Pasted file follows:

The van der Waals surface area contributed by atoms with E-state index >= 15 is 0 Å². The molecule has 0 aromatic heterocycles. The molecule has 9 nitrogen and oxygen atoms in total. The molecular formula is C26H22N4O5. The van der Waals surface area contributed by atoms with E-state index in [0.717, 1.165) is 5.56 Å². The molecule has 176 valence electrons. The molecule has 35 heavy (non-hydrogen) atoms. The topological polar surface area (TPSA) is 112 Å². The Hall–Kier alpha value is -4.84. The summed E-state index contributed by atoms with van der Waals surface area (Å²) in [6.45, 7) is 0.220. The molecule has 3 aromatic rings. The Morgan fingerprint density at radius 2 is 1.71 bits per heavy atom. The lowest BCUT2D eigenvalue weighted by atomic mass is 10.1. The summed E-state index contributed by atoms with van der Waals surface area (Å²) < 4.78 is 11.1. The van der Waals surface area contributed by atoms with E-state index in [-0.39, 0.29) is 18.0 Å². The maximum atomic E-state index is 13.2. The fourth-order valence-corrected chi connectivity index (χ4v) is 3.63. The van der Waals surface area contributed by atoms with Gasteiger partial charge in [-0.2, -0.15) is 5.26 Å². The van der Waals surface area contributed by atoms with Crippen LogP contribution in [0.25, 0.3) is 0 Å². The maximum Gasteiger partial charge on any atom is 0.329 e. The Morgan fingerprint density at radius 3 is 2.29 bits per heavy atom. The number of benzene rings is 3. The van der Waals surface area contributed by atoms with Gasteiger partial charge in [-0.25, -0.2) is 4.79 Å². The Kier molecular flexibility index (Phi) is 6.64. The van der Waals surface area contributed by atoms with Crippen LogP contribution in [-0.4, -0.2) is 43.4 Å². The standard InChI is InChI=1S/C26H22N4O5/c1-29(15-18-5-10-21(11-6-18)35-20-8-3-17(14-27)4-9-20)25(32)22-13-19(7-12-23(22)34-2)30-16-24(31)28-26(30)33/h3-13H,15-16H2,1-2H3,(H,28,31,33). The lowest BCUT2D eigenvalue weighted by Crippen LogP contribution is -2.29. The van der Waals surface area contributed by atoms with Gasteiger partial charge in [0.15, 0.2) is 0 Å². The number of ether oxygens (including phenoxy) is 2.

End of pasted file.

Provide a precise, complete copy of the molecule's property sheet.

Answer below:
The van der Waals surface area contributed by atoms with E-state index >= 15 is 0 Å². The molecule has 0 aromatic heterocycles. The molecule has 9 nitrogen and oxygen atoms in total. The molecular formula is C26H22N4O5. The van der Waals surface area contributed by atoms with E-state index in [0.717, 1.165) is 5.56 Å². The molecule has 176 valence electrons. The molecule has 35 heavy (non-hydrogen) atoms. The topological polar surface area (TPSA) is 112 Å². The Hall–Kier alpha value is -4.84. The summed E-state index contributed by atoms with van der Waals surface area (Å²) in [6.45, 7) is 0.220. The molecule has 3 aromatic rings. The Morgan fingerprint density at radius 2 is 1.71 bits per heavy atom. The lowest BCUT2D eigenvalue weighted by atomic mass is 10.1. The summed E-state index contributed by atoms with van der Waals surface area (Å²) < 4.78 is 11.1. The van der Waals surface area contributed by atoms with E-state index in [-0.39, 0.29) is 18.0 Å². The maximum atomic E-state index is 13.2. The fourth-order valence-corrected chi connectivity index (χ4v) is 3.63. The van der Waals surface area contributed by atoms with Gasteiger partial charge in [-0.2, -0.15) is 5.26 Å². The van der Waals surface area contributed by atoms with Crippen LogP contribution in [0.25, 0.3) is 0 Å². The maximum Gasteiger partial charge on any atom is 0.329 e. The Morgan fingerprint density at radius 3 is 2.29 bits per heavy atom. The number of benzene rings is 3. The van der Waals surface area contributed by atoms with Gasteiger partial charge in [-0.25, -0.2) is 4.79 Å². The Kier molecular flexibility index (Phi) is 6.64. The van der Waals surface area contributed by atoms with Crippen LogP contribution in [-0.4, -0.2) is 43.4 Å². The standard InChI is InChI=1S/C26H22N4O5/c1-29(15-18-5-10-21(11-6-18)35-20-8-3-17(14-27)4-9-20)25(32)22-13-19(7-12-23(22)34-2)30-16-24(31)28-26(30)33/h3-13H,15-16H2,1-2H3,(H,28,31,33). The lowest BCUT2D eigenvalue weighted by Crippen LogP contribution is -2.29. The van der Waals surface area contributed by atoms with Gasteiger partial charge in [0.15, 0.2) is 0 Å². The number of ether oxygens (including phenoxy) is 2.